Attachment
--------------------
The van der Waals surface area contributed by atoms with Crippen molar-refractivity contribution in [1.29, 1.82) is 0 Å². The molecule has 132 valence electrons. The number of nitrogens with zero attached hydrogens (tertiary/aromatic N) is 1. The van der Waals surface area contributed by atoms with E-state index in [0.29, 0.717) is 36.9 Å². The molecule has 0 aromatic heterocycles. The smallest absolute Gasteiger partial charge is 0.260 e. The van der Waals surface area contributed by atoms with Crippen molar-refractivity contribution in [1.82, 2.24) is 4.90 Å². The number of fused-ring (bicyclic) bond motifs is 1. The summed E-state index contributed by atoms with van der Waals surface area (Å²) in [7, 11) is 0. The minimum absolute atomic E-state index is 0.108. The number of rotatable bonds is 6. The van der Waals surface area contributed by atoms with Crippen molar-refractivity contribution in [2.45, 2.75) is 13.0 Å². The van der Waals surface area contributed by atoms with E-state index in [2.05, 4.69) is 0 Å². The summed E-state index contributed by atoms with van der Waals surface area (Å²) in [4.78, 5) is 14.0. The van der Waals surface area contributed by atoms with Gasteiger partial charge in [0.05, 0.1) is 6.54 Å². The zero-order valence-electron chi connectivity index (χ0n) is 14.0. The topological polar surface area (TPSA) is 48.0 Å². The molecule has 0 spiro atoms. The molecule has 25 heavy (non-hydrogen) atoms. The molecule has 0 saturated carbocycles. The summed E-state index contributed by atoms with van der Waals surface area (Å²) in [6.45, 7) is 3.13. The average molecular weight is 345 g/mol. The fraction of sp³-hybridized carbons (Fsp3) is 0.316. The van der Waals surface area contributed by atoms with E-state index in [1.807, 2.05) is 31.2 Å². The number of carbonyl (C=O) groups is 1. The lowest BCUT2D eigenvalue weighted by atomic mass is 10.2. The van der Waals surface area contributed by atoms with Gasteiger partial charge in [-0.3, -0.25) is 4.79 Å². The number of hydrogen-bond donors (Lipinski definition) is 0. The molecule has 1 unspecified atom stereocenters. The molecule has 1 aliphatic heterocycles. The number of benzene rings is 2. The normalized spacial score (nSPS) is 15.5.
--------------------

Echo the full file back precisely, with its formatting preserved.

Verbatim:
The van der Waals surface area contributed by atoms with Crippen molar-refractivity contribution in [1.29, 1.82) is 0 Å². The molecule has 132 valence electrons. The number of nitrogens with zero attached hydrogens (tertiary/aromatic N) is 1. The van der Waals surface area contributed by atoms with E-state index in [0.29, 0.717) is 36.9 Å². The molecule has 0 aromatic heterocycles. The smallest absolute Gasteiger partial charge is 0.260 e. The van der Waals surface area contributed by atoms with Crippen molar-refractivity contribution in [1.82, 2.24) is 4.90 Å². The number of fused-ring (bicyclic) bond motifs is 1. The summed E-state index contributed by atoms with van der Waals surface area (Å²) in [7, 11) is 0. The minimum absolute atomic E-state index is 0.108. The number of rotatable bonds is 6. The van der Waals surface area contributed by atoms with Crippen molar-refractivity contribution in [2.45, 2.75) is 13.0 Å². The van der Waals surface area contributed by atoms with E-state index in [2.05, 4.69) is 0 Å². The summed E-state index contributed by atoms with van der Waals surface area (Å²) in [4.78, 5) is 14.0. The van der Waals surface area contributed by atoms with Gasteiger partial charge in [0.05, 0.1) is 6.54 Å². The zero-order valence-electron chi connectivity index (χ0n) is 14.0. The topological polar surface area (TPSA) is 48.0 Å². The molecule has 0 spiro atoms. The molecule has 25 heavy (non-hydrogen) atoms. The molecule has 0 saturated carbocycles. The summed E-state index contributed by atoms with van der Waals surface area (Å²) in [6.45, 7) is 3.13. The average molecular weight is 345 g/mol. The fraction of sp³-hybridized carbons (Fsp3) is 0.316. The van der Waals surface area contributed by atoms with E-state index in [1.807, 2.05) is 31.2 Å². The number of carbonyl (C=O) groups is 1. The lowest BCUT2D eigenvalue weighted by atomic mass is 10.2. The van der Waals surface area contributed by atoms with Gasteiger partial charge in [-0.3, -0.25) is 4.79 Å². The number of hydrogen-bond donors (Lipinski definition) is 0. The molecule has 1 unspecified atom stereocenters. The molecule has 1 aliphatic heterocycles. The number of benzene rings is 2. The normalized spacial score (nSPS) is 15.5.